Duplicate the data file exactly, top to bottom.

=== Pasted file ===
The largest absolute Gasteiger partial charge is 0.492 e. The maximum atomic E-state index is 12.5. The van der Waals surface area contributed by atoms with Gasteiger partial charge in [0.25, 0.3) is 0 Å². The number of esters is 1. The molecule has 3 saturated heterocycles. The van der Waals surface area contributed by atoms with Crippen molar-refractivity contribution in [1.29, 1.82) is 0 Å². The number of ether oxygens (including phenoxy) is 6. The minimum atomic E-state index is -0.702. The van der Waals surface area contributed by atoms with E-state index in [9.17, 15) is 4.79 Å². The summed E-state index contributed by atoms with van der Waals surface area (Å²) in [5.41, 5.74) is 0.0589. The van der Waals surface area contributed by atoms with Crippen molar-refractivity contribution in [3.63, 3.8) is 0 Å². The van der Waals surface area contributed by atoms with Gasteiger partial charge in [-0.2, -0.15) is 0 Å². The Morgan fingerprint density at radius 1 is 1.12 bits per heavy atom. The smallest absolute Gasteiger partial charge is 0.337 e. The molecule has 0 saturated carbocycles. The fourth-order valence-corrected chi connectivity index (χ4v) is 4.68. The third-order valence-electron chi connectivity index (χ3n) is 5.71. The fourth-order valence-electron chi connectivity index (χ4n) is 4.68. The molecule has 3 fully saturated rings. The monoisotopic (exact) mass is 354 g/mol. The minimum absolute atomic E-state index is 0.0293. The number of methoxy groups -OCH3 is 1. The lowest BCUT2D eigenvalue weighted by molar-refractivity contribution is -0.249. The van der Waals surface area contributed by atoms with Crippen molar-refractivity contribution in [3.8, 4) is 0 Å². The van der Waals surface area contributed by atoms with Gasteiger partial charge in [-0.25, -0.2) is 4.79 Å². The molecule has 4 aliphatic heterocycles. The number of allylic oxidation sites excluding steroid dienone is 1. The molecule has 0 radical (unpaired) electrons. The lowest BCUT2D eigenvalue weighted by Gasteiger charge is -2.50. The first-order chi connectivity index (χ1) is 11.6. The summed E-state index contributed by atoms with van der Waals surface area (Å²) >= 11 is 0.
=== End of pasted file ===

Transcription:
The largest absolute Gasteiger partial charge is 0.492 e. The maximum atomic E-state index is 12.5. The van der Waals surface area contributed by atoms with Gasteiger partial charge in [0.25, 0.3) is 0 Å². The number of esters is 1. The molecule has 3 saturated heterocycles. The van der Waals surface area contributed by atoms with Crippen molar-refractivity contribution in [1.29, 1.82) is 0 Å². The number of ether oxygens (including phenoxy) is 6. The minimum atomic E-state index is -0.702. The van der Waals surface area contributed by atoms with E-state index in [9.17, 15) is 4.79 Å². The summed E-state index contributed by atoms with van der Waals surface area (Å²) in [5.41, 5.74) is 0.0589. The van der Waals surface area contributed by atoms with Crippen molar-refractivity contribution in [3.63, 3.8) is 0 Å². The van der Waals surface area contributed by atoms with Gasteiger partial charge in [-0.2, -0.15) is 0 Å². The Morgan fingerprint density at radius 1 is 1.12 bits per heavy atom. The smallest absolute Gasteiger partial charge is 0.337 e. The molecule has 0 saturated carbocycles. The fourth-order valence-corrected chi connectivity index (χ4v) is 4.68. The third-order valence-electron chi connectivity index (χ3n) is 5.71. The fourth-order valence-electron chi connectivity index (χ4n) is 4.68. The molecule has 3 fully saturated rings. The monoisotopic (exact) mass is 354 g/mol. The minimum absolute atomic E-state index is 0.0293. The number of methoxy groups -OCH3 is 1. The lowest BCUT2D eigenvalue weighted by molar-refractivity contribution is -0.249. The van der Waals surface area contributed by atoms with Crippen molar-refractivity contribution in [3.8, 4) is 0 Å². The van der Waals surface area contributed by atoms with Gasteiger partial charge in [-0.25, -0.2) is 4.79 Å². The molecule has 4 aliphatic heterocycles. The number of allylic oxidation sites excluding steroid dienone is 1. The molecule has 0 radical (unpaired) electrons. The lowest BCUT2D eigenvalue weighted by Gasteiger charge is -2.50. The first-order chi connectivity index (χ1) is 11.6. The summed E-state index contributed by atoms with van der Waals surface area (Å²) >= 11 is 0.